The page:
American Gods S01E07: A Prayer for Mad Sweeney
Note: This review will not have explicit spoilers for either the book or this episode of American Gods other than what is in the summaries for both pieces of media. However, this review will have explicit spoilers for all of the first six episodes of American Gods.
This Week on American Gods:
This week on American Gods, we follow Mad Sweeney (Pablo Schrieber) and Laura Moon (Emily Browning) as they continue in their quest to get Laura a full resurrection. Meanwhile, we also watch how Irishwoman and thief Essie McGowan (also Browning) came to America hundreds of years ago.
This episode was another episode that put a secondary character in front of Shadow (Ricky Whittle) and Mr. Wednesday (Ian McShane), neither of whom appeared in the episode at all. Although the episode itself foregrounded the actress Emily Browning, it’s not actually Laura’s episode: as the title suggests, it’s Mad Sweeney’s (had it once again focused on Laura, Shadow would have shown up at some point). This episode showed the audience Mad Sweeney’s past, present, and motivations, which give an insight to his character and what he may do down the line. This episode was both intriguing and sad: Mad Sweeney has been alive for hundreds of years and he’s gotten to this ignominious point, not even being Wednesday’s right-hand man, just his errand boy.
Whether this episode belonged in this season is another matter. This is the seventh episode in an eight-episode season. The season finale is next week. Is this the right time to delve into another character’s motivations and to sideline the main plot? We won’t know if Michael Green and Bryan Fuller pulled off the timing until next week, but last week ended on what could almost be termed a cliffhanger. Mr. Wednesday just murdered Vulcan (Corbin Bernsen) and the audience doesn’t really have a context for what consequences could follow from such an action. Shadow is currently gobsmacked that Wednesday would feel the need to go to such an extent against someone who he clearly had seen as a friend (I’m sure that watching a decapitation in person can’t be the best experience either) and the audience does not know whether Shadow will continue to throw in his lot with Wednesday after Vulcan’s gruesome end. We know by now that Fuller and Green like to leave ambiguous endings hanging, but avoiding interacting with those characters for an entire episode might be a bit too much to tolerate, especially the week before the season finale is set to air and presumably tie up a few plot threads.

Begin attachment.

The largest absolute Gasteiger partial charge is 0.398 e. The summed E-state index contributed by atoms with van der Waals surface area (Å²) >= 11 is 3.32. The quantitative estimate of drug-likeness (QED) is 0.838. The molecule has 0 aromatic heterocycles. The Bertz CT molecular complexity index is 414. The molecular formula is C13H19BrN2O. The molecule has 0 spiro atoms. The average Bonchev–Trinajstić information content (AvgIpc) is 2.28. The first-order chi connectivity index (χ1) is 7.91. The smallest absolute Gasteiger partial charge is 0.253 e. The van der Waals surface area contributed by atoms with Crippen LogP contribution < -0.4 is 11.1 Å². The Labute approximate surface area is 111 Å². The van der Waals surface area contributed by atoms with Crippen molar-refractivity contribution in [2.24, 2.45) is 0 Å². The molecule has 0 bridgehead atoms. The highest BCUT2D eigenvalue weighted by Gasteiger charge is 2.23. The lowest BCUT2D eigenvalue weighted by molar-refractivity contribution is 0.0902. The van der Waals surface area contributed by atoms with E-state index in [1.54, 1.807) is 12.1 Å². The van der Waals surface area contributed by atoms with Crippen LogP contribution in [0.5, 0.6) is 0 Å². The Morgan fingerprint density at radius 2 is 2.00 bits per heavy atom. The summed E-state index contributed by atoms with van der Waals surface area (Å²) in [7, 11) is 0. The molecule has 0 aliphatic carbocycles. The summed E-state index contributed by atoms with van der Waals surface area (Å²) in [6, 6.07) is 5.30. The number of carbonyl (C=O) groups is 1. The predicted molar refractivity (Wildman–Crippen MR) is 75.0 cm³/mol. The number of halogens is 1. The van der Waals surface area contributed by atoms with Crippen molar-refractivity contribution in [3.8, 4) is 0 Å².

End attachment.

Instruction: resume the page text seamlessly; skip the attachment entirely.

In conclusion, while this episode gave us some interesting insight into our favorite leprechaun, it’s important to consider the bigger picture. Fuller and Green have a limited amount of time to play with, and this may not have been the best use of it right now. However, there’s no way we’ll know whether it was or it wasn’t until next week’s finale.
Next week, American Gods has its season finale, and evidently, all the gods are showing up…
American Gods airs on Starz at 9 pm on Sundays.